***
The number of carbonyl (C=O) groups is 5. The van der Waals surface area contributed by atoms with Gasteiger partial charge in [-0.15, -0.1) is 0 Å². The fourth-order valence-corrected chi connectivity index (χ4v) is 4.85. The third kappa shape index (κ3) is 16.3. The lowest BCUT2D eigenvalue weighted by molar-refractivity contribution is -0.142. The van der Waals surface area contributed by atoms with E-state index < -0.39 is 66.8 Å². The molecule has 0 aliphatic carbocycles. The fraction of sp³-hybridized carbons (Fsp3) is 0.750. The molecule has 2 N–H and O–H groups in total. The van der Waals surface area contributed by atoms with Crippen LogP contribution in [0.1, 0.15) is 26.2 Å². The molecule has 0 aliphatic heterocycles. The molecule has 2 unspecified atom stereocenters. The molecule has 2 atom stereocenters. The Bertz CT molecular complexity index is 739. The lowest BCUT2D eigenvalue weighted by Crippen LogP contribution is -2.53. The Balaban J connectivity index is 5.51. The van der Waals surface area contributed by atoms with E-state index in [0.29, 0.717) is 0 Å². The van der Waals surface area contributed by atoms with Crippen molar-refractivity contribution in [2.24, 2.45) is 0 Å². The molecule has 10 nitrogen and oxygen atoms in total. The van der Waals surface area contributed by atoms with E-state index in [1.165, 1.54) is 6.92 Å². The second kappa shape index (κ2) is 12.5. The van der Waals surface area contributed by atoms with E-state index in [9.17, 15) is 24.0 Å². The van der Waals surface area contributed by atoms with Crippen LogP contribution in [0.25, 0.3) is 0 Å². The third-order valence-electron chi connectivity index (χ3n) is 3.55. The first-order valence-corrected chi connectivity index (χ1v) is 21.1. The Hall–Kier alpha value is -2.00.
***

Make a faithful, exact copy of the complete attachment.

The number of carbonyl (C=O) groups is 5. The van der Waals surface area contributed by atoms with Gasteiger partial charge in [-0.15, -0.1) is 0 Å². The fourth-order valence-corrected chi connectivity index (χ4v) is 4.85. The third kappa shape index (κ3) is 16.3. The lowest BCUT2D eigenvalue weighted by molar-refractivity contribution is -0.142. The van der Waals surface area contributed by atoms with E-state index < -0.39 is 66.8 Å². The molecule has 0 aliphatic carbocycles. The fraction of sp³-hybridized carbons (Fsp3) is 0.750. The molecule has 2 N–H and O–H groups in total. The van der Waals surface area contributed by atoms with Crippen LogP contribution in [0.1, 0.15) is 26.2 Å². The molecule has 0 aliphatic heterocycles. The molecule has 2 unspecified atom stereocenters. The molecule has 2 atom stereocenters. The Bertz CT molecular complexity index is 739. The lowest BCUT2D eigenvalue weighted by Crippen LogP contribution is -2.53. The Balaban J connectivity index is 5.51. The van der Waals surface area contributed by atoms with E-state index in [0.29, 0.717) is 0 Å². The van der Waals surface area contributed by atoms with Crippen molar-refractivity contribution in [2.24, 2.45) is 0 Å². The molecule has 10 nitrogen and oxygen atoms in total. The van der Waals surface area contributed by atoms with E-state index in [1.165, 1.54) is 6.92 Å². The second kappa shape index (κ2) is 12.5. The van der Waals surface area contributed by atoms with E-state index in [9.17, 15) is 24.0 Å². The van der Waals surface area contributed by atoms with Crippen LogP contribution in [0.25, 0.3) is 0 Å². The third-order valence-electron chi connectivity index (χ3n) is 3.55. The first-order valence-corrected chi connectivity index (χ1v) is 21.1. The Hall–Kier alpha value is -2.00.